They’re terrific. What they do is they support families who have been left behind and who might be completely confused by whatever happened to their loved one who disappeared. That’s one thing I learned when I got kidnapped. The families don’t necessarily know what’s going on in the slightest. A little bit of support like that is what Hostage US has to offer. It’s fantastic. I’m on the board and I’m proud to serve them. I’m glad you mentioned it. Also, now that COVID is ending, I can speak again. The talk that I gave at that fundraiser is a talk that I can now give out to the world again.

It was incredibly impactful. We’ve spoken a lot about your experience here. I’ve been listening to that as I opened up this episode with you. I had goosebumps. Listening to the way that you tell it firsthand is truly inspirational.

That’s amazing. I’m glad that we saw each other there and that you had no idea what you were getting into when you went to the fundraiser.

I’m glad I did. We got to close out, unfortunately. I do want to highlight your definition of leadership. Journalism is important to you and me. It’s important to share how you defined leadership and journalism. You’ve called it, “To have a clear human voice expressing a philosophical point of view that’s consistent and distinct but open to the world.” As you sent me that definition, I couldn’t help but think about the characteristics of elite performances as we’ve defined them when we talked about them here. Normally, when I close the show, I assign one to my guest but I can’t because you don’t get one, Mike. You get all nine because you are here with us for that reason. You display those nine. I know you did before you went to Somalia. I know for sure you did every day of 977 days in Somalia. I know you do now. I appreciate your time and your friendship and partnership with me. I look forward to continuing the conversation.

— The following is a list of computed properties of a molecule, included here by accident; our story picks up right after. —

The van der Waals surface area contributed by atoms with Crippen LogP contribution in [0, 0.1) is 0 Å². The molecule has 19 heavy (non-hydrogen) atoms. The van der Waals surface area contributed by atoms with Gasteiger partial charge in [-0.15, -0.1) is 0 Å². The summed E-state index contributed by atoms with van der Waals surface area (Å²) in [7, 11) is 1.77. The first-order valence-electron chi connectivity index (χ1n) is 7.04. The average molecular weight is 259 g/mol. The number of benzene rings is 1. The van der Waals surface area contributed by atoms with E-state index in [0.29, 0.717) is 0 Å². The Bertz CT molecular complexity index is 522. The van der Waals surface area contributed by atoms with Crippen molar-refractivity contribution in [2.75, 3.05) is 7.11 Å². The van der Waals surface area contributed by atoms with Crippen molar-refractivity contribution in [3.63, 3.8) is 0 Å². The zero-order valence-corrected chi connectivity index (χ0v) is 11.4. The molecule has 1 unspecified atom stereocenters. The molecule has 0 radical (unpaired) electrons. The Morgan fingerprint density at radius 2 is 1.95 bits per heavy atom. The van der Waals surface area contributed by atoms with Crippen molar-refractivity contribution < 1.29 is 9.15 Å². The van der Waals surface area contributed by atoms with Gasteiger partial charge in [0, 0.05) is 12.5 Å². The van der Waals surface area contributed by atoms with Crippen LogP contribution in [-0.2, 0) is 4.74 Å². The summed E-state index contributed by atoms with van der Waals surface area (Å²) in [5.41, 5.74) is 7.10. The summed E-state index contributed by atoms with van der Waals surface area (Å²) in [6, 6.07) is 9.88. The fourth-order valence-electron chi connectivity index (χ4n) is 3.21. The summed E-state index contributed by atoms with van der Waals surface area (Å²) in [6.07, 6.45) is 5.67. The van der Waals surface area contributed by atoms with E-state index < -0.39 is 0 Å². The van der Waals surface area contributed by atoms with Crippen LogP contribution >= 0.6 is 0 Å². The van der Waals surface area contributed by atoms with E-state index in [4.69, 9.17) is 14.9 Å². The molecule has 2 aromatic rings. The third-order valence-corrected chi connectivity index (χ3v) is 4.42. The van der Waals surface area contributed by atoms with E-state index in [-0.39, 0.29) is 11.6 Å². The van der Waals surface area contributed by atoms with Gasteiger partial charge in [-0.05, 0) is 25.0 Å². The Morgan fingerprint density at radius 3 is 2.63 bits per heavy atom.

Thank you and thanks for this talk. I have to close by saying that for those 977 days, it sure didn’t feel like that. It didn’t feel like high-performance at all.

Thank you, Mike.

Thanks, Fran.